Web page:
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The Beatles - Sexy Sadie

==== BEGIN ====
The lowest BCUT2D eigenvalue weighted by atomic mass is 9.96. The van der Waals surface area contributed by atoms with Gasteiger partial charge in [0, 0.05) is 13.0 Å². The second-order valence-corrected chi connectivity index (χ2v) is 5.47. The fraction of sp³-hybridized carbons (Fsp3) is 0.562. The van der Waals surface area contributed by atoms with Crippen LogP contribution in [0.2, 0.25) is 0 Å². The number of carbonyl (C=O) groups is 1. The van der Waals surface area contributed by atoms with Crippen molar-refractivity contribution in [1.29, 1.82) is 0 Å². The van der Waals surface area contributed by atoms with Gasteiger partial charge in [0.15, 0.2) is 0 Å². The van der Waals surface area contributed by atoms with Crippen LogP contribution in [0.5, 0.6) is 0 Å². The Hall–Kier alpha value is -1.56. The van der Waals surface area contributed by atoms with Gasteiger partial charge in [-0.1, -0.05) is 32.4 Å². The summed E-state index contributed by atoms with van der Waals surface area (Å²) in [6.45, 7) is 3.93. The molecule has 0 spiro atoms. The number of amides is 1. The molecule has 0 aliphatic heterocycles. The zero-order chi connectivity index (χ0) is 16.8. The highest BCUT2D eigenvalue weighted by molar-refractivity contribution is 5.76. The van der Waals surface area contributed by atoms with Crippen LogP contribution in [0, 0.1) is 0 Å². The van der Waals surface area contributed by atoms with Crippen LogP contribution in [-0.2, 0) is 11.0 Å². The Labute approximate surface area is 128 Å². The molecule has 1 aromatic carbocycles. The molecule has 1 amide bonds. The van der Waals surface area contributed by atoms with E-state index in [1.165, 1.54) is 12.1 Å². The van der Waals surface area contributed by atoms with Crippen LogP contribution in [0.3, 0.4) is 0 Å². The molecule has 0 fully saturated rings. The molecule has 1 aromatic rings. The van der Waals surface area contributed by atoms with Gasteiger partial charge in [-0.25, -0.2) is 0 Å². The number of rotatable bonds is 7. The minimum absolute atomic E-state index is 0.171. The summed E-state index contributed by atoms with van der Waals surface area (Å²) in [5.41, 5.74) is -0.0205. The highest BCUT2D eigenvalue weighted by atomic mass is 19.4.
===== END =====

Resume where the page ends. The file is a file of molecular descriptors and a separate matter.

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Yesterday was another walking day along the donkey path on the island of Thira, going up and down the hills and looking into the caldera hundreds of feet below the path. We spoke with more people are the Minoan eruption 3600 years ago, that is linked to everything from Moses parting the Red Sea, to crop failures in China, chaos in Egypt and even the lost city of Atlantis. At a minimum it was one of the strongest ever volcanic eruptions and it sent a massive tsunami to Crete which is 70 miles away. It also created an amazing caldera which is over 1200 feet deep, where cruise ships stay on idle since they don't have enough anchor chain to reach the bottom. The volcano remains active today and warms up a natural spring that feeds into the salt water. The bigger concern today though is the earthquake fault line that is active just off of the village of Oia. The other discovery has been traditional Greek food. I spent some time speaking with the chef at a great family style restaurant (Naoussa) about the local food, which is excellent and affordable. For those who like cooking and eating stew, beef stifado is amazing. (This seems to be a decent recipe for stifado for those interested though there are lots of variations.) It's a bit different from a French daube but not completely different either. The slow cooked whole onions are divine. I also had a sea bass which was cooked perfectly over coals. There's nothing more amazing than a simple, perfectly cooked fish for my taste. And Greek yogurt? Wow. I've never had anything even remotely close to the yogurt here which is very thick and not runny at all. What is amazing is that despite the heavy flow of tourists (it's pre-season now, admittedly and it's a zoo in the summer) the people here are amazingly friendly. I've been through plenty of heavily visited countries around the world and the Greeks here are as nice as they come. There are many in the island with ties to America or Australia so there's a definite bond between then and the overseas visitors. With the Greek economy being what it is today, it's likely that there may be another period of emigration ahead.

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